A reasonable plot
"In Hollywood, everybody can hear you scream" Tagline from What Just Happened
A celebrated producer who makes a mediocre film becomes almost immediately prey rather than hunter, or to use the metaphor of Barry Levinson's What Just Happened, he misses the corporate plane out of Cannes as the head of the studio goes on without him. Robert De Niro's Ben has just been put at the far end of Vogue's photo of the 30 most powerful producers in Hollywood.
Ben's narration of a hellacious week in Hollywood seems true at least from other films and three of my children, who make a living in that scene. Although Vincent Minnelli's The Bad and the Beautiful and Preston Sturges's Sullivan's Travels travel some of the same turf, they seem more vicious at times while this film seems less interested in cataclysm and more in showing the gambling nature of film production. What Just Happened is almost placid by comparison, but harrowing none the less as Ben grows uneasy about the film he's producing called Fiercely, directed by the loose-cannon Brit Jeremy Brunell (Michael Wincott), who is not above showing a dog being murdered. Although Ben has Sean Penn as the lead, the film is fated to die a half-baked international thriller, a definite loser even with a first-rate actor.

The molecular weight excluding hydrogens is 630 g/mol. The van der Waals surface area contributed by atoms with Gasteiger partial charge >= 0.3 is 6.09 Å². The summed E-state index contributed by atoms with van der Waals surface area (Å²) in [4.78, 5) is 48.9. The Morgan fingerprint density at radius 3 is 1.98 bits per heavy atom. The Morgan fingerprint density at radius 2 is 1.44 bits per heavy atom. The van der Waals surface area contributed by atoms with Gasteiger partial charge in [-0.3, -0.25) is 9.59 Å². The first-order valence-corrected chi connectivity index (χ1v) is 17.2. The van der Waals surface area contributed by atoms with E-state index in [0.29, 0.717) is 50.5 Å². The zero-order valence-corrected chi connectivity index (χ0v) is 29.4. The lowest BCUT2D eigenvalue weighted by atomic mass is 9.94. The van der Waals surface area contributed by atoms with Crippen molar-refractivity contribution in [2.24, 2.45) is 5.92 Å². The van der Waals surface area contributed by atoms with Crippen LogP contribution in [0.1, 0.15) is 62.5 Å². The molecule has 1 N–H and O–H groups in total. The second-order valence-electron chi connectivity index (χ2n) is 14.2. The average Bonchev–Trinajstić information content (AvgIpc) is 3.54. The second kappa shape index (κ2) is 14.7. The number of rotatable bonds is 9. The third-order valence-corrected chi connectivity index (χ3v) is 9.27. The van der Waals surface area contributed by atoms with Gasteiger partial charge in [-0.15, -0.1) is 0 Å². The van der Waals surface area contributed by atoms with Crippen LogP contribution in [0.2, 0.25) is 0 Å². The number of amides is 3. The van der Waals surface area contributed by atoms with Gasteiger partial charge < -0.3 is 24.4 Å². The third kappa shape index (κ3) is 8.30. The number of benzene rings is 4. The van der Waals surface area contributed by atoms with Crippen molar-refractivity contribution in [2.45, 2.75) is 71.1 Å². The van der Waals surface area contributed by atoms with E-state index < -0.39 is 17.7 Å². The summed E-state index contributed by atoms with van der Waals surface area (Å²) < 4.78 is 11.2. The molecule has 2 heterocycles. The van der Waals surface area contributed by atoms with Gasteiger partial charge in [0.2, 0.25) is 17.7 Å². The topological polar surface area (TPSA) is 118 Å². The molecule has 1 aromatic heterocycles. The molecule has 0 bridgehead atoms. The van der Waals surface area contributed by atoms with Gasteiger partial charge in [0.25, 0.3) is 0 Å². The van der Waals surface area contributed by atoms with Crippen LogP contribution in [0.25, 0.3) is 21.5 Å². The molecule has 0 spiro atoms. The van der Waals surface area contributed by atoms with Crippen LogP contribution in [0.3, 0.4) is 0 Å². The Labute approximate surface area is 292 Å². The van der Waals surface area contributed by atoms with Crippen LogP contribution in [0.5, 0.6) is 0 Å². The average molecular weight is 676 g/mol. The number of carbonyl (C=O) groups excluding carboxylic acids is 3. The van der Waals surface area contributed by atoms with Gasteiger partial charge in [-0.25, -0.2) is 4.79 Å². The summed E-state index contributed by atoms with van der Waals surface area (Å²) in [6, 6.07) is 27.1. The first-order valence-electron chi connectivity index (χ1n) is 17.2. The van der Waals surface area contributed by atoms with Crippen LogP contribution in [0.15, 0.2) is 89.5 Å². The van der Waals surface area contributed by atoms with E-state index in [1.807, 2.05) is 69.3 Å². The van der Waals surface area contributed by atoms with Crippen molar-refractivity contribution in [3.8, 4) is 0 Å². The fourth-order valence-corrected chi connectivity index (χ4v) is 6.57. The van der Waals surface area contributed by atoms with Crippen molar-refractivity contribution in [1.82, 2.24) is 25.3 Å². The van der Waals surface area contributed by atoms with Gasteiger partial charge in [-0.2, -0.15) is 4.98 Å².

As it should be if life is fair, the illustrious producer on the downward slide has problems with his ex-wife Kelly (Robin Wright Penn) that parallel his current off-balanced career. Their attempts to break completely from each other through the help of a counselor have some of the film's best-acted scenes, especially De Niro underplaying as I haven't seen him in a while . That approach to the role helps to keep the balance between comedy and drama.
What Just Happened has not the "success at all costs" attitude of Robert Altman's The Player; however, it is a more trenchant satire because of this reasonable plot with a cast worth seeing.